About 20 years ago the emphasis in soil chemistry research switched from studies of problems related to scarcities of plant nutrients to those arising from soil pollutants. The new problems have come about because of the excessive uses of fertilizers, the inputs from farm and industrial wastes, the widespread applications of anthropogenie xenobiotic chemicals, and the deterioration of soil structure resulting from certain modern agriculture practises. The International Society of Soil Science (ISSS) recognized these problems and challenges. A provisional Working Group was set up in 1978 to focus attention on soil colloids with a view to understanding better the interactions wh ich take place at their surfaces. It was recognized that these interactions are fundamental to problems of soil fertility, as weIl as to those of soil pollution. After the group had received the official support of ISSS at its 12th International Congress in New Delhi in 1982 it set as its priority the assembling and evaluation of information, relevant to the soil and environmental sciences, concerning the composition and structure of soil colloids. Prior to that aseries of Position Papers were published in the Bulletin of the International Society of Soil Science (Vol. 61, 1981) outlining the state of knowledge about the composition and properties of soil colloids.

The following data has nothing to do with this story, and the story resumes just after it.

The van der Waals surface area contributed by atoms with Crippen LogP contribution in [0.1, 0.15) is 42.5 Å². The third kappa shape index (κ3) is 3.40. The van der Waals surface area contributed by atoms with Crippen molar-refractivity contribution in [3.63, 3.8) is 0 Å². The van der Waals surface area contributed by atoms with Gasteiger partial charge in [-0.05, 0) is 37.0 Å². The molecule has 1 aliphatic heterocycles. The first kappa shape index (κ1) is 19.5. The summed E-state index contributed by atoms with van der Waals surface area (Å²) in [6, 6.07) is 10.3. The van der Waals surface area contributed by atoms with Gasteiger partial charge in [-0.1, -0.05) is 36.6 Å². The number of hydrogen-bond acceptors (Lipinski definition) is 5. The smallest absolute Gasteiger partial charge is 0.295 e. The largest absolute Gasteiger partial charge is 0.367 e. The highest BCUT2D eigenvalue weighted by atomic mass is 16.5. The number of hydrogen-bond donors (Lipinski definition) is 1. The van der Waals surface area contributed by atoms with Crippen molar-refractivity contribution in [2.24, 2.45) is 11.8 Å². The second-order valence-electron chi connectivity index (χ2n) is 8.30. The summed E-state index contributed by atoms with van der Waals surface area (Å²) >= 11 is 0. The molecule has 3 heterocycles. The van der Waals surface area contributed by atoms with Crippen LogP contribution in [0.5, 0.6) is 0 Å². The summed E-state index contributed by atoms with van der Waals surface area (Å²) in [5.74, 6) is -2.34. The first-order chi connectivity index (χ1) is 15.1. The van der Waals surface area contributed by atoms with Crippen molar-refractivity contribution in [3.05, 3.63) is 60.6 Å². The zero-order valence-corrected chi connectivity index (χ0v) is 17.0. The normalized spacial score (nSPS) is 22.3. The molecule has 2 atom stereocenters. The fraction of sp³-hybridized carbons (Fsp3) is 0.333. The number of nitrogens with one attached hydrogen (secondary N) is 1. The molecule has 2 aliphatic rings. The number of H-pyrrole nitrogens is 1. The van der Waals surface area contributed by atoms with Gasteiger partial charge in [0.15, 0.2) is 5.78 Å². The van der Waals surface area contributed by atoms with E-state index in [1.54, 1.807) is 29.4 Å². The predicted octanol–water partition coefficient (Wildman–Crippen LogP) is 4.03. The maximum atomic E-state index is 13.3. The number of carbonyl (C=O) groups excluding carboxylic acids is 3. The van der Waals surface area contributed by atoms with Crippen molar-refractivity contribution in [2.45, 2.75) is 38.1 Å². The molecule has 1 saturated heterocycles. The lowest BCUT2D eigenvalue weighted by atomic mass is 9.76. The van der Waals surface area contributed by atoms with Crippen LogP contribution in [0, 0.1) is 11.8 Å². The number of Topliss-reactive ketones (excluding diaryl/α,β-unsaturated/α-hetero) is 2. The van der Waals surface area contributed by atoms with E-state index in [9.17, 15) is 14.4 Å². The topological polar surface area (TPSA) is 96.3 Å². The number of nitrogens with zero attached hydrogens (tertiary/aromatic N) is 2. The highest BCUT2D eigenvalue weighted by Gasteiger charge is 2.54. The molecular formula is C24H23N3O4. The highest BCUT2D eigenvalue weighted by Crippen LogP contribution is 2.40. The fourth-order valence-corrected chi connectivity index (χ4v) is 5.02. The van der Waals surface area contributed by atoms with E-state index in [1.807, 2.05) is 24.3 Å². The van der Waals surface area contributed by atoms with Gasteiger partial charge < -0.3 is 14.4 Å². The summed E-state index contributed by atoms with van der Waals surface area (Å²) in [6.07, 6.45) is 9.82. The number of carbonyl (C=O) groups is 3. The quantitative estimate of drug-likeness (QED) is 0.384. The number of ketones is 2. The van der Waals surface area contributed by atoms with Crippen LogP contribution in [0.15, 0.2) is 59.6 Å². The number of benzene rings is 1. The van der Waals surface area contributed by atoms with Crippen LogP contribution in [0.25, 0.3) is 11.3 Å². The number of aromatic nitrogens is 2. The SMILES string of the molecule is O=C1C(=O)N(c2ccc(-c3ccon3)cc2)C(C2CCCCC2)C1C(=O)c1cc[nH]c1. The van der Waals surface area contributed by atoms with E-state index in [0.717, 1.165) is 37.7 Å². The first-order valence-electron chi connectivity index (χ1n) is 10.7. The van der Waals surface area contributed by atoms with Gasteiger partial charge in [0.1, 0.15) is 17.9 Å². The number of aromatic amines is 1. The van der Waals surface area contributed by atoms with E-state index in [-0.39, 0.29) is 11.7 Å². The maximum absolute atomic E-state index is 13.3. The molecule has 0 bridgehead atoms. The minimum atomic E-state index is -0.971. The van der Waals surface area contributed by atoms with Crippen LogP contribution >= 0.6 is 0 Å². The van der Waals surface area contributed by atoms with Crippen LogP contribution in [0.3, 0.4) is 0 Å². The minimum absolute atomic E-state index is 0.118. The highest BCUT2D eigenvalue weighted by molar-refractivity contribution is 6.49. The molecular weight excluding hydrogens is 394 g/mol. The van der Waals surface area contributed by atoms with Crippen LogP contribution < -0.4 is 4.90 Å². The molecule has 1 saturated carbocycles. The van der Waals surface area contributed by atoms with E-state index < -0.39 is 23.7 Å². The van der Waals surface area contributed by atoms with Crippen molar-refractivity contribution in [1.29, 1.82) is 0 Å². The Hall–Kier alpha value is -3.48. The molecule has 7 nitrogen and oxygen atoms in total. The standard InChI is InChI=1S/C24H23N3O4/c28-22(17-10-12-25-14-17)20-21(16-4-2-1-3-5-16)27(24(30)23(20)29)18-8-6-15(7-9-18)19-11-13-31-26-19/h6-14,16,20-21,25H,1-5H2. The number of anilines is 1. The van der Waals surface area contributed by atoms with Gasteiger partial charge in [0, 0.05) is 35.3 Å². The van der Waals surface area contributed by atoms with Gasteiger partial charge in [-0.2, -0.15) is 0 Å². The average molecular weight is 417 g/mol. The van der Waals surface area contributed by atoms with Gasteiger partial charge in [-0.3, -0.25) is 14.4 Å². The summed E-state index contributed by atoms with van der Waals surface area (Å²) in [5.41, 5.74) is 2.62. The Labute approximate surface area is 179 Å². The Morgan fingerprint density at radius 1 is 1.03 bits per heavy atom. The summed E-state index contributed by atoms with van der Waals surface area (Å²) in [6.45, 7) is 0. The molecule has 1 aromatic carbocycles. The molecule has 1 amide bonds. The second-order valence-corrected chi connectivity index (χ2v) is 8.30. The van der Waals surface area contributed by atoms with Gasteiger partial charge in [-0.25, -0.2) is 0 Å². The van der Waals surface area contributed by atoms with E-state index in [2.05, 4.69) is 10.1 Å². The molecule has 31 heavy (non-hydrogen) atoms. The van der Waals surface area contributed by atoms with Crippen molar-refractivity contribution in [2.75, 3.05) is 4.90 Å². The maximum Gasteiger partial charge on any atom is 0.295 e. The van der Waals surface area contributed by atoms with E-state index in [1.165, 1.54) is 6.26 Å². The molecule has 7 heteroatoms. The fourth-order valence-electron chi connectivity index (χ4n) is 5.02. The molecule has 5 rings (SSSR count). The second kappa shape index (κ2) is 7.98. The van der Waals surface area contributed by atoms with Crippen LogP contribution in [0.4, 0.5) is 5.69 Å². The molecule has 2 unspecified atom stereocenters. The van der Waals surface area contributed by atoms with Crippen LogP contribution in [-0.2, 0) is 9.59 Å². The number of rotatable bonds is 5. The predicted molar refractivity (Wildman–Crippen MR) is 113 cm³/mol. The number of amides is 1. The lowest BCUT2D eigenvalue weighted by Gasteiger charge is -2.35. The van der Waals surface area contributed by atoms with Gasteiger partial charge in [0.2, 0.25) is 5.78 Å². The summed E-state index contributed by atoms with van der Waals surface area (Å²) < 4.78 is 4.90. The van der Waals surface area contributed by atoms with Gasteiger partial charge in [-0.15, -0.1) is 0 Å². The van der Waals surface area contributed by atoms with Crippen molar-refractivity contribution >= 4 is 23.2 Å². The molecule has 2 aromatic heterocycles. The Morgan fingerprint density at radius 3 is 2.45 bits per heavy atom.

` I recommend this volume as an invaluable modern reference for research workers and advanced students interested in this topic. '
Earth-Science Reviews, 36 (1994)